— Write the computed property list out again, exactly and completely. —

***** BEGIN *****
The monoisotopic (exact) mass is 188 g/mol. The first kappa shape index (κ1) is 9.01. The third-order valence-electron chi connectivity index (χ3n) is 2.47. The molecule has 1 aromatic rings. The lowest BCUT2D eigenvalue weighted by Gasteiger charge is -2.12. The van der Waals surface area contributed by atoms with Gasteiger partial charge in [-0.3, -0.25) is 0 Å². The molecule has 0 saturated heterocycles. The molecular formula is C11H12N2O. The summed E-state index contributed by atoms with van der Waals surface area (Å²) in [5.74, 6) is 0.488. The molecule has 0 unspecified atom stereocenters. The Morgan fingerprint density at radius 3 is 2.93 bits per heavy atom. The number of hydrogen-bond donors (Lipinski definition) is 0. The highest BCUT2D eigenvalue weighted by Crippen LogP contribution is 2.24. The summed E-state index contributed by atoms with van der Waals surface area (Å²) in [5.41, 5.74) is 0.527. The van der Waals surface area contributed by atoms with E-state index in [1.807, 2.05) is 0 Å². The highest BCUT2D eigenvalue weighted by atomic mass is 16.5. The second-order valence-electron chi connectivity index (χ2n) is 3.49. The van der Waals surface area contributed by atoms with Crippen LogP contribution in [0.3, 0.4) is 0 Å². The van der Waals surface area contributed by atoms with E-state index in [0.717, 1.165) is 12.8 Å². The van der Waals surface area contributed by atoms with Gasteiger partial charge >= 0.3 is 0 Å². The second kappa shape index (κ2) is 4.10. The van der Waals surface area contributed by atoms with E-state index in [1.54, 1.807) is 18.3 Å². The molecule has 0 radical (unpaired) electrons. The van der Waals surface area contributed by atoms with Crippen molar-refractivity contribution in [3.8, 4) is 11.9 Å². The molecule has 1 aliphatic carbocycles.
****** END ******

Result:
The monoisotopic (exact) mass is 188 g/mol. The first kappa shape index (κ1) is 9.01. The third-order valence-electron chi connectivity index (χ3n) is 2.47. The molecule has 1 aromatic rings. The lowest BCUT2D eigenvalue weighted by Gasteiger charge is -2.12. The van der Waals surface area contributed by atoms with Gasteiger partial charge in [-0.3, -0.25) is 0 Å². The molecule has 0 saturated heterocycles. The molecular formula is C11H12N2O. The summed E-state index contributed by atoms with van der Waals surface area (Å²) in [5.74, 6) is 0.488. The molecule has 0 unspecified atom stereocenters. The Morgan fingerprint density at radius 3 is 2.93 bits per heavy atom. The number of hydrogen-bond donors (Lipinski definition) is 0. The highest BCUT2D eigenvalue weighted by Crippen LogP contribution is 2.24. The summed E-state index contributed by atoms with van der Waals surface area (Å²) in [5.41, 5.74) is 0.527. The van der Waals surface area contributed by atoms with E-state index in [1.807, 2.05) is 0 Å². The highest BCUT2D eigenvalue weighted by atomic mass is 16.5. The second-order valence-electron chi connectivity index (χ2n) is 3.49. The van der Waals surface area contributed by atoms with Crippen LogP contribution in [0.3, 0.4) is 0 Å². The van der Waals surface area contributed by atoms with E-state index in [0.717, 1.165) is 12.8 Å². The van der Waals surface area contributed by atoms with Gasteiger partial charge >= 0.3 is 0 Å². The second kappa shape index (κ2) is 4.10. The van der Waals surface area contributed by atoms with E-state index in [1.54, 1.807) is 18.3 Å². The molecule has 0 radical (unpaired) electrons. The van der Waals surface area contributed by atoms with Crippen molar-refractivity contribution in [3.8, 4) is 11.9 Å². The molecule has 1 aliphatic carbocycles.